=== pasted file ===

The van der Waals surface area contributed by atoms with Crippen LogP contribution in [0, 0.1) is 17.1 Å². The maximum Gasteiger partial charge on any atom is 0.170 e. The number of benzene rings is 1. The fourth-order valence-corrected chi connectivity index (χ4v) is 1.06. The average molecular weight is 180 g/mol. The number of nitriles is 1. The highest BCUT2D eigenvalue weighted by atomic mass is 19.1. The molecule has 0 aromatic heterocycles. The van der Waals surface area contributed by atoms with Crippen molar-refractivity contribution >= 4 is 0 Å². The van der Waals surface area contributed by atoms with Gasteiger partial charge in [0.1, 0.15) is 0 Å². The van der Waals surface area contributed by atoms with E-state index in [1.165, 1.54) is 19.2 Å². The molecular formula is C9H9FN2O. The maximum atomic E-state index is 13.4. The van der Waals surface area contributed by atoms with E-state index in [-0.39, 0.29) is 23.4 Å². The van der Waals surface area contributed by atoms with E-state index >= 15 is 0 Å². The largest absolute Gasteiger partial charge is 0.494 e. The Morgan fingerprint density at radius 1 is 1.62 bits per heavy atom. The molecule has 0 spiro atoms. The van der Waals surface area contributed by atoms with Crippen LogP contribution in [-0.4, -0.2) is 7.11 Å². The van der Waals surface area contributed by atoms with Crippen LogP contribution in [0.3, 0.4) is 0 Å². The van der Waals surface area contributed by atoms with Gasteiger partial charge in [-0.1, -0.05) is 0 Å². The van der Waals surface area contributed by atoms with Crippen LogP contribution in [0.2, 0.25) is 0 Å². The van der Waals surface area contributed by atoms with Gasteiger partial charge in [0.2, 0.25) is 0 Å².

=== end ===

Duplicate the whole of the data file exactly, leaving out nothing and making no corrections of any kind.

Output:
The van der Waals surface area contributed by atoms with Crippen LogP contribution in [0, 0.1) is 17.1 Å². The maximum Gasteiger partial charge on any atom is 0.170 e. The number of benzene rings is 1. The fourth-order valence-corrected chi connectivity index (χ4v) is 1.06. The average molecular weight is 180 g/mol. The number of nitriles is 1. The highest BCUT2D eigenvalue weighted by atomic mass is 19.1. The molecule has 0 aromatic heterocycles. The van der Waals surface area contributed by atoms with Crippen molar-refractivity contribution >= 4 is 0 Å². The van der Waals surface area contributed by atoms with Gasteiger partial charge in [0.1, 0.15) is 0 Å². The van der Waals surface area contributed by atoms with E-state index in [1.165, 1.54) is 19.2 Å². The molecular formula is C9H9FN2O. The maximum atomic E-state index is 13.4. The van der Waals surface area contributed by atoms with E-state index in [-0.39, 0.29) is 23.4 Å². The van der Waals surface area contributed by atoms with E-state index >= 15 is 0 Å². The largest absolute Gasteiger partial charge is 0.494 e. The Morgan fingerprint density at radius 1 is 1.62 bits per heavy atom. The molecule has 0 spiro atoms. The van der Waals surface area contributed by atoms with Crippen LogP contribution in [-0.4, -0.2) is 7.11 Å². The van der Waals surface area contributed by atoms with Crippen LogP contribution in [0.3, 0.4) is 0 Å². The van der Waals surface area contributed by atoms with Gasteiger partial charge in [-0.1, -0.05) is 0 Å². The van der Waals surface area contributed by atoms with Crippen LogP contribution in [0.2, 0.25) is 0 Å². The van der Waals surface area contributed by atoms with Gasteiger partial charge in [0.2, 0.25) is 0 Å².